With our kitchen delightfully humming away, we’re thrilled to be baking with the liturgical year again! For the Feast of Our Lady of Guadalupe, we made some simple rose cakes with a silicone rose mold. This mold will be perfect for any feast day that is associated with roses – especially St. Therese of Lisieux. The little treats couldn’t have been simpler to make!
I started with a basic box cake mix which I picked up at the store – Duncan Hines French Vanilla and a simple orange extract. I haven’t yet found my favorite King Arthur’s Flour orange extract yet…but I’m sure I’ll unpack it and find it at some point!
We mixed the cake mix according the package directions, and I added 1 tablespoon of orange extract. I chose orange extract because oranges are traditionally a symbol of Our Lady (and because orangey-citrusy things just…smell…and taste..so festive, dontcha think?). Oranges are a symbol of Our Lady’s purity and in sacred art, you often see oranges or orange trees pictured next to Our Lady. Next time, I’d like to try rose extract to see if that adds a delicate taste of sweet rose.
Next, with a tablespoon scoop, we dropped in bits of batter into the rose mold. If you fill the mold to the top with batter, it’s going to puff up, but it’s fine because you’ll turn them over with the rose petals facing up. Still, if you don’t want them to really puff up, fill them about ⅔ with batter.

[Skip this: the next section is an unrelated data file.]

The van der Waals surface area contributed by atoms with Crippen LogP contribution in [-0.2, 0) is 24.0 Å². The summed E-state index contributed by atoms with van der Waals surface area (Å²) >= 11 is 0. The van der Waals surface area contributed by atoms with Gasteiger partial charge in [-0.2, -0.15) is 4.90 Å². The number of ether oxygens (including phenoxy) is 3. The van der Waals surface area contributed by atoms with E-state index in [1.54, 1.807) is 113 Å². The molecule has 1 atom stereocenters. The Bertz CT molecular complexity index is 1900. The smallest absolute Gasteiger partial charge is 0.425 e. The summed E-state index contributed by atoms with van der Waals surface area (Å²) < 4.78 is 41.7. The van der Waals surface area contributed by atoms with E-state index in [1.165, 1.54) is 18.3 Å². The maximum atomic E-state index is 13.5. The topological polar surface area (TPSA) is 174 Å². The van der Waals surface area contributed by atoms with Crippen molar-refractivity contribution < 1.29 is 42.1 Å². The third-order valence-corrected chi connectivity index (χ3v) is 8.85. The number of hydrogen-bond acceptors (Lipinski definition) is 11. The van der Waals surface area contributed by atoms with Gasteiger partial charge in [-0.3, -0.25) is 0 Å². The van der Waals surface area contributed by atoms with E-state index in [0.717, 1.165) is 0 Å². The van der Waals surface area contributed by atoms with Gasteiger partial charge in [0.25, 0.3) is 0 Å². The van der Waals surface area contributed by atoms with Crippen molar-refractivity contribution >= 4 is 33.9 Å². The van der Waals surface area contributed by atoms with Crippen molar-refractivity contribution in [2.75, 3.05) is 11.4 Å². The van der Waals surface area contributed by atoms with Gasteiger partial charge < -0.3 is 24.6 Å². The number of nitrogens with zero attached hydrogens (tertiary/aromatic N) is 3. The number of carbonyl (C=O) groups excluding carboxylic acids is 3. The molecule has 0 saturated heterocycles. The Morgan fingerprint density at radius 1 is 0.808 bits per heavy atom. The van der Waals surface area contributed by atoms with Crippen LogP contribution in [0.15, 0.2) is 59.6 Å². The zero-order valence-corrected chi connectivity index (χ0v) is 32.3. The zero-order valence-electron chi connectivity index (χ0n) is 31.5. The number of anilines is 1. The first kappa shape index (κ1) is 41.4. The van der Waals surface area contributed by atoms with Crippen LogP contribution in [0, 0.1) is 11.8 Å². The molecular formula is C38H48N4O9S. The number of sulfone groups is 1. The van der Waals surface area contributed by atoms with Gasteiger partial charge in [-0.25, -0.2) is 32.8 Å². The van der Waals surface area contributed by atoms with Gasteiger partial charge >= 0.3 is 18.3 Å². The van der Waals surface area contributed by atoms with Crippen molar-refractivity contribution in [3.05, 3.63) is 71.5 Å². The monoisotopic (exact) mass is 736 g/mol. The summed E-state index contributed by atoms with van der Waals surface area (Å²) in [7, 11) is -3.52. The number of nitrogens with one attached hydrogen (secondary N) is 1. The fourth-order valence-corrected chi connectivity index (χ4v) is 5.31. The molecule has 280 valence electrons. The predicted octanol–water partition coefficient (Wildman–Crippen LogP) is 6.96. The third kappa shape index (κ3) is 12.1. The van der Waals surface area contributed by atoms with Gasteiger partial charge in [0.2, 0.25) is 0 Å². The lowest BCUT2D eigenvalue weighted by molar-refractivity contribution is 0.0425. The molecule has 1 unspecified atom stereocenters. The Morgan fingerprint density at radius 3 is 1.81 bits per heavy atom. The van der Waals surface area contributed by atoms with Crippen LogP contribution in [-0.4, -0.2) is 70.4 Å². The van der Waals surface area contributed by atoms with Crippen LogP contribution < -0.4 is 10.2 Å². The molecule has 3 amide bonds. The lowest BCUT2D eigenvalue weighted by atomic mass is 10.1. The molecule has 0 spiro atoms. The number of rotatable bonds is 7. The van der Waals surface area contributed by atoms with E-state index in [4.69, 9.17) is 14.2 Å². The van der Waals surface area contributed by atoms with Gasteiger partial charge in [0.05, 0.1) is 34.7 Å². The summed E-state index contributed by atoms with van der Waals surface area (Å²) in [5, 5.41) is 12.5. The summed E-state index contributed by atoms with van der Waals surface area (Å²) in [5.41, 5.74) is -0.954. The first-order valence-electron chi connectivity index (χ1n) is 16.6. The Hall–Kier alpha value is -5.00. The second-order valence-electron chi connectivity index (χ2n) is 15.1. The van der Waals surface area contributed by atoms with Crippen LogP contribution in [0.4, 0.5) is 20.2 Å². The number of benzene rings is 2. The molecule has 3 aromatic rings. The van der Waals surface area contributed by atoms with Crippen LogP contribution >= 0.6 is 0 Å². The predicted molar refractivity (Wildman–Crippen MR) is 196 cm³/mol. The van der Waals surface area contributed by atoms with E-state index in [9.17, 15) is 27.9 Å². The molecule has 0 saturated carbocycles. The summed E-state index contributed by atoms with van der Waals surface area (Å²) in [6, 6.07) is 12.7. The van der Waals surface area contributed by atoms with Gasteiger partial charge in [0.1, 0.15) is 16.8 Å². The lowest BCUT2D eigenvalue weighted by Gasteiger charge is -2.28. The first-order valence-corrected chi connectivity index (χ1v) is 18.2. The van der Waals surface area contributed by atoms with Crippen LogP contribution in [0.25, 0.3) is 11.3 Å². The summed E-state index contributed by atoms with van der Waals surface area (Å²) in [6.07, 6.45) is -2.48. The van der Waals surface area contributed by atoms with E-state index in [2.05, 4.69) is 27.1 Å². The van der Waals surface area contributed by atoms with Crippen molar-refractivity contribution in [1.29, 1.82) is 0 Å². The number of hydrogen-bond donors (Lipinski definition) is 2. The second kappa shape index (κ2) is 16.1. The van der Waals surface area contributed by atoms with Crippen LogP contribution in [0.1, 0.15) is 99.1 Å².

You’ll need to vigorously tap the batter-filled mold in it in order to get the air bubbles out. I didn’t do this with my first batch and the petals are quite full of holes. Another thing I learned is that these brown delicately and bake more evenly if you set the silicone mold directly on the oven rack, not on a baking sheet. Bake these for 20 minutes at 350 degrees and they pop out so easily.
Then just shake a bit of powdered sugar on them!
Some reading to help you celebrate Our Lady of Guadalupe’s Feast day:
- Our Lady of Guadalupe by Carmen Bernier Grand
- The Lady of Guadalupe by Tomie de Paola
- Our Lady of Guadalupe by Francisco Serrano
- The Story of Our Lady of Guadalupe, Empress of the Americas by C. Lourdes Walsh (love the artwork – this story is a little longer and not as easy for littles to sit through)
For more ideas for cooking with the Feast of Our Lady of Guadalupe, see the wonderful ideas at Catholic Cuisine.